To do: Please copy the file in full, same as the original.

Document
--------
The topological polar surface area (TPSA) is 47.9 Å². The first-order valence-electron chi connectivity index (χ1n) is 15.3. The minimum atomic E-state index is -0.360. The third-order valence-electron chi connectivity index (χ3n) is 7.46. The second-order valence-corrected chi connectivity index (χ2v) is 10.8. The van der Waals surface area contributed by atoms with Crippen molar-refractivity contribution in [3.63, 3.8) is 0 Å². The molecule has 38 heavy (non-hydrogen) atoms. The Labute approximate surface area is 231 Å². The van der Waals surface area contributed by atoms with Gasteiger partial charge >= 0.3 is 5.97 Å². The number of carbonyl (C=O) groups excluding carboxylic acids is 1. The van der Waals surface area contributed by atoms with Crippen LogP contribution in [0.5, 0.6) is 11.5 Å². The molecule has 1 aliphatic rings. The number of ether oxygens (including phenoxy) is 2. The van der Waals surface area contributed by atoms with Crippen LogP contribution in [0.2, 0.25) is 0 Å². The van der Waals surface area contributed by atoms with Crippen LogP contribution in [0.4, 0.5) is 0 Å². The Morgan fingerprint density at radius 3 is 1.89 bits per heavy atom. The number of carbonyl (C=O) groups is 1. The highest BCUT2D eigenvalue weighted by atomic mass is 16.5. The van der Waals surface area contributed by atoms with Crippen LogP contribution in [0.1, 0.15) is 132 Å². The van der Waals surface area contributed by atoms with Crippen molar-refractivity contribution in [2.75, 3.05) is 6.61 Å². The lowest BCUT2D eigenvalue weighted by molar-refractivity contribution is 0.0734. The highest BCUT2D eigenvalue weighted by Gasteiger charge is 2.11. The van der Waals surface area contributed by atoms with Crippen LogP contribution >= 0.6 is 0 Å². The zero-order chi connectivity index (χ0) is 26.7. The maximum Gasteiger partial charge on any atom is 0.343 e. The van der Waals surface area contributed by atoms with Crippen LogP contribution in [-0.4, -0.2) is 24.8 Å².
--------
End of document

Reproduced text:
The topological polar surface area (TPSA) is 47.9 Å². The first-order valence-electron chi connectivity index (χ1n) is 15.3. The minimum atomic E-state index is -0.360. The third-order valence-electron chi connectivity index (χ3n) is 7.46. The second-order valence-corrected chi connectivity index (χ2v) is 10.8. The van der Waals surface area contributed by atoms with Crippen molar-refractivity contribution in [3.63, 3.8) is 0 Å². The molecule has 38 heavy (non-hydrogen) atoms. The Labute approximate surface area is 231 Å². The van der Waals surface area contributed by atoms with Gasteiger partial charge >= 0.3 is 5.97 Å². The number of carbonyl (C=O) groups excluding carboxylic acids is 1. The van der Waals surface area contributed by atoms with Crippen LogP contribution in [0.5, 0.6) is 11.5 Å². The molecule has 1 aliphatic rings. The number of ether oxygens (including phenoxy) is 2. The van der Waals surface area contributed by atoms with Crippen LogP contribution in [0.2, 0.25) is 0 Å². The van der Waals surface area contributed by atoms with Crippen LogP contribution in [0.4, 0.5) is 0 Å². The Morgan fingerprint density at radius 3 is 1.89 bits per heavy atom. The number of carbonyl (C=O) groups is 1. The highest BCUT2D eigenvalue weighted by atomic mass is 16.5. The van der Waals surface area contributed by atoms with Crippen LogP contribution in [0.1, 0.15) is 132 Å². The van der Waals surface area contributed by atoms with Crippen molar-refractivity contribution in [2.75, 3.05) is 6.61 Å². The lowest BCUT2D eigenvalue weighted by molar-refractivity contribution is 0.0734. The highest BCUT2D eigenvalue weighted by Gasteiger charge is 2.11. The van der Waals surface area contributed by atoms with Crippen LogP contribution >= 0.6 is 0 Å². The zero-order chi connectivity index (χ0) is 26.7. The maximum Gasteiger partial charge on any atom is 0.343 e. The van der Waals surface area contributed by atoms with Crippen LogP contribution in [-0.4, -0.2) is 24.8 Å².